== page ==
Sweden’s Tällberg Foundation organised on Sunday a forum in partnership with the American University in Cairo’s (AUC) School of Global Affairs and Public Policy (GAPP), in which it introduced prominent leaders from the world who spoke about their challenges and successes during the 21st century.
Former Egyptian Foreign Minister, Nabil Fahmy, who is also the founding dean of the GAPP, opened the forum with a brief speech, addressing the challenges facing the leadership during the 21st century. His speech focused on the fact that a leader, whatever his/her job or position, should be worried and constantly thinking about the public interest.
The forum, which is titled ‘Leadership in a Disrupted World,’ was held at the Tahrir Cultural Centre to discuss the challenges confronting leaders from Europe, Egypt, India, Kenya, and the United States in the 21st century.
Furthermore, the forum featured discussions among leaders including the CEO of the Renewables Grid Initiative, Antonella Battaglini; the Founder of Prajwala, Sunitha Krishnan; Co-President of the Stavros Niarchos Foundation (SNF), Andreas Dracopoulos; the Senator for Murang’a County, Irungu Kang’ata, and Professor of Political Science Mohamed Kamal.
Sunitha said that the organisation was working to save children and women in India from sexual slavery, and that she had saved about 20,000 children and women form such a crime, noting that she was subjected to a bitter experience at the age of 15 and that she saw children raped several times, which led her to face serious psychological issues, and she thought of how to confront this problem without a desire for revenge.
She said that she feels overwhelmed when she sees the smiles on the faces of those whom she helped break out of sexual slavery and overcome their pain, noting that she faces failure every day, when she goes to save a hundred children and a woman, and find that there are more than a thousand who need rescuing.
Dracopoulos explained that he started his work before the financial crisis in Greece, noting that the aim of the establishment of his institution is to instil hope in the hearts of people, communicate with them, set up an opera house, a library and a garden and work in Greece without a hidden agenda, adding that the real leader in the world is the man who creates hope for mankind or leads them without oppression.
“We want a strong leader, but without being totalitarian or authoritarian,” he said.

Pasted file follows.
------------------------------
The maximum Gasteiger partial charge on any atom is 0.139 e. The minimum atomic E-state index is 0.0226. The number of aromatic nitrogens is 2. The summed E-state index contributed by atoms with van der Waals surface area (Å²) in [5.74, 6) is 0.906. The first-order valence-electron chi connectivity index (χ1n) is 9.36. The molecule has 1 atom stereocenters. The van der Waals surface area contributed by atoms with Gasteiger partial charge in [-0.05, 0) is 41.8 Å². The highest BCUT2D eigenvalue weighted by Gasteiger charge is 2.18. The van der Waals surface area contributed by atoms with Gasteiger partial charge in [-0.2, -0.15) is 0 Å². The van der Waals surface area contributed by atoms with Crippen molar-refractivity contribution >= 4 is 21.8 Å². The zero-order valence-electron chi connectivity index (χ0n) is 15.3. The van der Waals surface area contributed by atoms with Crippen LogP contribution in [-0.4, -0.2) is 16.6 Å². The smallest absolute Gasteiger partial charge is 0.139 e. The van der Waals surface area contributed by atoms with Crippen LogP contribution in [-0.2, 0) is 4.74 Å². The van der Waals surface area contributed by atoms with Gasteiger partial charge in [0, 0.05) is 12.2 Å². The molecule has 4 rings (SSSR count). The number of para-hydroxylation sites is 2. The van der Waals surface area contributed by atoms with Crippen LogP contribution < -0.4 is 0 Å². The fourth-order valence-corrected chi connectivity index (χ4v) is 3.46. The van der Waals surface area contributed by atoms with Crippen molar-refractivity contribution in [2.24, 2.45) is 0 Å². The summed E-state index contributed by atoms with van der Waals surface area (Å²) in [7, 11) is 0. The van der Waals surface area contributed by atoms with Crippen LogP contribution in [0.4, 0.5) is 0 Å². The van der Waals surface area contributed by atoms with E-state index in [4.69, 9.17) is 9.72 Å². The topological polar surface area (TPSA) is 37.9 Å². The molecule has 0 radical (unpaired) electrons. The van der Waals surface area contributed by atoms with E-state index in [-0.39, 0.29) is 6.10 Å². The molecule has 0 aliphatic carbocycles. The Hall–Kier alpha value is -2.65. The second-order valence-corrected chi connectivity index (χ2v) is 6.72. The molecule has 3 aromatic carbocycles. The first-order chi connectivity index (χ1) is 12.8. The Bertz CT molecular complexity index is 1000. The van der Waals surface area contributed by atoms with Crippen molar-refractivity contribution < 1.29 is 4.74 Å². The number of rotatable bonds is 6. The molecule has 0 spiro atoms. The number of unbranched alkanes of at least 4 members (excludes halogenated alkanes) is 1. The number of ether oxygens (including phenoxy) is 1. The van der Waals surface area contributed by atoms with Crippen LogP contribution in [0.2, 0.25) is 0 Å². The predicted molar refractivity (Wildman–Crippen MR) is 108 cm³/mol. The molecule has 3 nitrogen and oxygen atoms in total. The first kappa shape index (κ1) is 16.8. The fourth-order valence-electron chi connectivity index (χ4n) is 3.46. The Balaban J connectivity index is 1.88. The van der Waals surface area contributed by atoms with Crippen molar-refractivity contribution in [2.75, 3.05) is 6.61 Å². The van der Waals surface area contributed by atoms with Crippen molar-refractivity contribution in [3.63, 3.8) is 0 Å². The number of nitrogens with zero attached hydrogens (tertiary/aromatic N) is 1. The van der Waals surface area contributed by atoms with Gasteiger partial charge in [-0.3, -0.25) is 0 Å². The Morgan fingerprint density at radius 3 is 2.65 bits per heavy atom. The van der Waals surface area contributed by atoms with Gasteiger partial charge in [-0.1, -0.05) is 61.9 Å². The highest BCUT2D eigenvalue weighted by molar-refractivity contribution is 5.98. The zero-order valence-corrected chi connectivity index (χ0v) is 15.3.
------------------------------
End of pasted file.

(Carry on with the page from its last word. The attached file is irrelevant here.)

On the other hand, Battagellini said that her organisation was working to bring together former enemies together to face the biggest challenge facing humanity today–climate change, through breaking bridges between people, pointing out that leadership and honesty are two sides of a the same coin, which is the first reason for the success of her initiative.
Meanwhile, Kangata said he began to climb the leadership ladder at an early age when he was a university student. He took over the presidency of the student union and then stepped down to give others the chance to lead. He became a senate member.
He also said that the real leader is the one who takes the opportunity and creates great initiatives for others. Furthermore, he stressed that the leader must have the ability to anticipate and look long enough to contribute toward developing and changing oneself and the society for the better. The leader must also decide to step down from office or position to leave room for others to present their ideas for the development and welfare of society.
Furthermore, Kamal added that a good leader is the one who pays attention to issues of education and health with the same attention to issues of rights and freedoms, explaining that Egypt and Tunisia, before 2011, were making remarkable progress in human development, not human rights, which led to the outbreak of mass demonstrations demanding a change in the political system.
He pointed out that the demonstrators expected to get a good education, in addition to freedom, stressing that a good leader is the one who not only possesses the ability to forecast, but also the speed needed to change.
The foundation will grant a prize of $50,000 to any outstanding leader from any country and can be nominated by people anywhere, selected by a secret ballot from a jury composed of accomplished global leaders.
The Chairperson of the Tällberg Foundation, Alan Stoga, said that two to four winners will be announced in November and will be honoured during the 21st Century Leadership Celebration in the Kenyan capital of Nairobi.
The Tällberg Foundation, with offices in Stockholm and New York, aims to provoke people to think—and therefore act—differently about the global issues that are shaping their present and their future.